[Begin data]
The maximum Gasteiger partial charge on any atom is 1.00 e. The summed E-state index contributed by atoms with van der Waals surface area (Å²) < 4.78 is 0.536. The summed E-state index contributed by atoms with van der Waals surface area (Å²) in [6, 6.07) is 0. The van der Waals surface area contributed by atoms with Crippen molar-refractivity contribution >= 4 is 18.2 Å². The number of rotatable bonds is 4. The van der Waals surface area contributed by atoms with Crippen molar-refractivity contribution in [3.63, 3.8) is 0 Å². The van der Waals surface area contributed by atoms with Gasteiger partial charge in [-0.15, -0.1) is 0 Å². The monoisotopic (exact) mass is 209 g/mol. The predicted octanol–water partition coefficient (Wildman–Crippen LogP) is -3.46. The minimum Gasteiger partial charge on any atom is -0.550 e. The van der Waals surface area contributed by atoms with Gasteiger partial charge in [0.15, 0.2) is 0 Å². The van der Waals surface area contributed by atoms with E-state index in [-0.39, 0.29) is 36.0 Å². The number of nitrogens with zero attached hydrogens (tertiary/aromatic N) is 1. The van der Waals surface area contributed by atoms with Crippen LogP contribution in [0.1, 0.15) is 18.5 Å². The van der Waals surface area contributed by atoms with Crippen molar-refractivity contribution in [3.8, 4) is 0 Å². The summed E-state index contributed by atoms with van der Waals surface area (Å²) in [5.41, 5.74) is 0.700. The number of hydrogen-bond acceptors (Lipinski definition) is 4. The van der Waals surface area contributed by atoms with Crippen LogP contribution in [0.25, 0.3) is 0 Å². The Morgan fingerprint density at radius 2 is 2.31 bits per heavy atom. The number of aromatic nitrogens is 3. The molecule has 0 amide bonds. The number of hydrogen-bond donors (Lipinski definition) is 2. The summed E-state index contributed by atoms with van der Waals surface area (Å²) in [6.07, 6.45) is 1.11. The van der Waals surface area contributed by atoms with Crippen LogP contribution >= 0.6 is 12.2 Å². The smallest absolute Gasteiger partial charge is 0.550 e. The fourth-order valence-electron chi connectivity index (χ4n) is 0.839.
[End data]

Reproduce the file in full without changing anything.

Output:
The maximum Gasteiger partial charge on any atom is 1.00 e. The summed E-state index contributed by atoms with van der Waals surface area (Å²) < 4.78 is 0.536. The summed E-state index contributed by atoms with van der Waals surface area (Å²) in [6, 6.07) is 0. The van der Waals surface area contributed by atoms with Crippen molar-refractivity contribution >= 4 is 18.2 Å². The number of rotatable bonds is 4. The van der Waals surface area contributed by atoms with Crippen molar-refractivity contribution in [3.63, 3.8) is 0 Å². The van der Waals surface area contributed by atoms with Gasteiger partial charge in [-0.15, -0.1) is 0 Å². The monoisotopic (exact) mass is 209 g/mol. The predicted octanol–water partition coefficient (Wildman–Crippen LogP) is -3.46. The minimum Gasteiger partial charge on any atom is -0.550 e. The van der Waals surface area contributed by atoms with Gasteiger partial charge in [0.15, 0.2) is 0 Å². The van der Waals surface area contributed by atoms with E-state index in [-0.39, 0.29) is 36.0 Å². The number of nitrogens with zero attached hydrogens (tertiary/aromatic N) is 1. The van der Waals surface area contributed by atoms with Crippen LogP contribution in [0.1, 0.15) is 18.5 Å². The van der Waals surface area contributed by atoms with Crippen molar-refractivity contribution in [3.8, 4) is 0 Å². The summed E-state index contributed by atoms with van der Waals surface area (Å²) in [5.41, 5.74) is 0.700. The number of hydrogen-bond acceptors (Lipinski definition) is 4. The van der Waals surface area contributed by atoms with Crippen LogP contribution in [0.25, 0.3) is 0 Å². The Morgan fingerprint density at radius 2 is 2.31 bits per heavy atom. The number of aromatic nitrogens is 3. The molecule has 0 amide bonds. The number of hydrogen-bond donors (Lipinski definition) is 2. The summed E-state index contributed by atoms with van der Waals surface area (Å²) in [6.07, 6.45) is 1.11. The van der Waals surface area contributed by atoms with Crippen LogP contribution >= 0.6 is 12.2 Å². The smallest absolute Gasteiger partial charge is 0.550 e. The fourth-order valence-electron chi connectivity index (χ4n) is 0.839.